Imagine a creature, about the size of a football, which has long green fur, and several purple tentacles with a glowing red eye at the end of each.

You have never seen such a creature; you are never likely to see such a creature. But I bet you were able to imagine such a creature, and perhaps your mind also filled in additional details than the ones I described. Perhaps you added a mouth, teeth, perhaps the creature moved, the wind ruffled its fur. Maybe it had feet. Maybe it made a sound. Maybe you found that a whole environment sprung into existence around it.

Now try to imagine a sphere, a snooker ball say, which is spinning in one direction, and also, simultaneously, spinning in the opposite direction.

Again you have never seen this, but this time, you could not imagine it.

The simple difference is that the creature, however unlikely you are to ever encounter it in your day-to-day life, is possible. It is entirely feasible that this very creature exists somewhere in the universe. The ball spinning in opposing directions is impossible, by the very definition of “spin”.

Now, something amazing comes out of this seemingly futile exercise. Your mind is capable of imagining only what is possible. If something is possible, you can imagine it, just by someone describing it to you, even if it bears little or no resemblance to anything you have seen before — provided it can be described in terms that you understand. But if it is impossible, you cannot, no matter how well it is described.


OS/Software Web

Mozilla Firefox tips

For ages I’ve been wishing it were possible to highlight part of a webpage and just view the source for that part, rather than scouring the whole page’s source for the relevant section. Now I discover, to my annoyance and delight, that Firefox can do this… sort of…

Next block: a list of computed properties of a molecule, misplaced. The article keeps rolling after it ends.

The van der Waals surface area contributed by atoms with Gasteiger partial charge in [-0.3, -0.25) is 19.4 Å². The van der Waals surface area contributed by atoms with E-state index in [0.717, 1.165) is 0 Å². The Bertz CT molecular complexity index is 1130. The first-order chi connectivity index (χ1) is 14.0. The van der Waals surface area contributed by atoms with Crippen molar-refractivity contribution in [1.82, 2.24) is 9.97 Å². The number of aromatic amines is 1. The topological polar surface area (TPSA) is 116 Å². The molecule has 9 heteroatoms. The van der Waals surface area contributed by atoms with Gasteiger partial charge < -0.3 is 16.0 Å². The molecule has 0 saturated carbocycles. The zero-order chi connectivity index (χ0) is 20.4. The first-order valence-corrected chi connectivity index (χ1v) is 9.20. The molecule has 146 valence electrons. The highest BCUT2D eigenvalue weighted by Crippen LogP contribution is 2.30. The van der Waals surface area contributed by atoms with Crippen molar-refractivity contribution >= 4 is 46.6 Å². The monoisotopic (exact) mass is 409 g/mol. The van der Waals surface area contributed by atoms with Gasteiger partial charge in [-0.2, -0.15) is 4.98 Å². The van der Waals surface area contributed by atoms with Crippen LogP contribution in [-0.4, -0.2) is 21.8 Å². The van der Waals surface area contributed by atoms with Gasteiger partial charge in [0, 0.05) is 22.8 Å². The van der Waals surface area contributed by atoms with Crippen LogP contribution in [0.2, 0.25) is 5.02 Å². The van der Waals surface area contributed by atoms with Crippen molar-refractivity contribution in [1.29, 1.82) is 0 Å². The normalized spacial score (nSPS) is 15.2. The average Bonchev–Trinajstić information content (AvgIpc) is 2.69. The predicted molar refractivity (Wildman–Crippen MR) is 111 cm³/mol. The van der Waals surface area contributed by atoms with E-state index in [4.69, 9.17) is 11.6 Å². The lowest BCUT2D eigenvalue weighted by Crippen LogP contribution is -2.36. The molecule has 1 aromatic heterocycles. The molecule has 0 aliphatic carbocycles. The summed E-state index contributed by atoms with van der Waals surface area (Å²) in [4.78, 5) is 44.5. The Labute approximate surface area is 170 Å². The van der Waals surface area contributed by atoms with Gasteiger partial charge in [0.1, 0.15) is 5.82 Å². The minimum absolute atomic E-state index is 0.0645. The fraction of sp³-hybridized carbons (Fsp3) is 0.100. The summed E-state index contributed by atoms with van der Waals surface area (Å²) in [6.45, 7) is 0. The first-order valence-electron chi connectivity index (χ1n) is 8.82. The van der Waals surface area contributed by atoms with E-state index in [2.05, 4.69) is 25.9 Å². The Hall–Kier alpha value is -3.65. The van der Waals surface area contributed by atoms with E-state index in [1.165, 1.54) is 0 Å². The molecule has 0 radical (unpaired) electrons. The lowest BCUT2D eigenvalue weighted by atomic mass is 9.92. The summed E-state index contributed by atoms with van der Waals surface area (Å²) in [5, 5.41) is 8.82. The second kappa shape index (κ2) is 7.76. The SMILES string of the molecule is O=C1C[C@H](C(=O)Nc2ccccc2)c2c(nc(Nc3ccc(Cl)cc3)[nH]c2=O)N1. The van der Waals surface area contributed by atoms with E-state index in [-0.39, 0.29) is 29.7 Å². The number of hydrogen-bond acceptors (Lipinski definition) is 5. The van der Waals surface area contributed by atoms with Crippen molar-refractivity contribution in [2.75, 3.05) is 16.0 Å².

If you hold down the CTRL key and left click on part of a web page, that section of the page will be highlighted. If you right click on the selection and choose ‘View selection source’, the source code for that part of the page will be displayed.

That comes from a tips & tricks article on the MozillaZine Forums, which is crammed full of useful snippets like this. Many of them have been sorted into this knowledge base article, but I didn’t see the above one in there.

It’s not quite accurate. ctrl-click actually selects a table cell, not any arbitrary block. So this limits its usefulness. But it’s helpful for sites that are still using masses of nested tables for layout.

The two extensions I cannot live without are Web Developer and Session Saver.


Ordering of dynamic pseudo-class blocks in stylesheet

The best order for dynamic link pseudo-class blocks in your stylesheet is (from W3C):

a:link    { color: red }    /* unvisited links */
a:visited { color: blue }   /* visited links   */
a:hover   { color: yellow } /* user hovers     */
a:active  { color: lime }   /* active links    */

The order matters because these dynamic pseudo-classes are not mutually exclusive in CSS2 (some of them were in CSS1), and later rules override earlier ones if they clash. In the example above, if a:link were placed last, all links would be the same colour (red) irrespective of whether they are visited, active or hovered.

Actually this doesn’t only apply to links; in some browsers any element can have :hover, for example.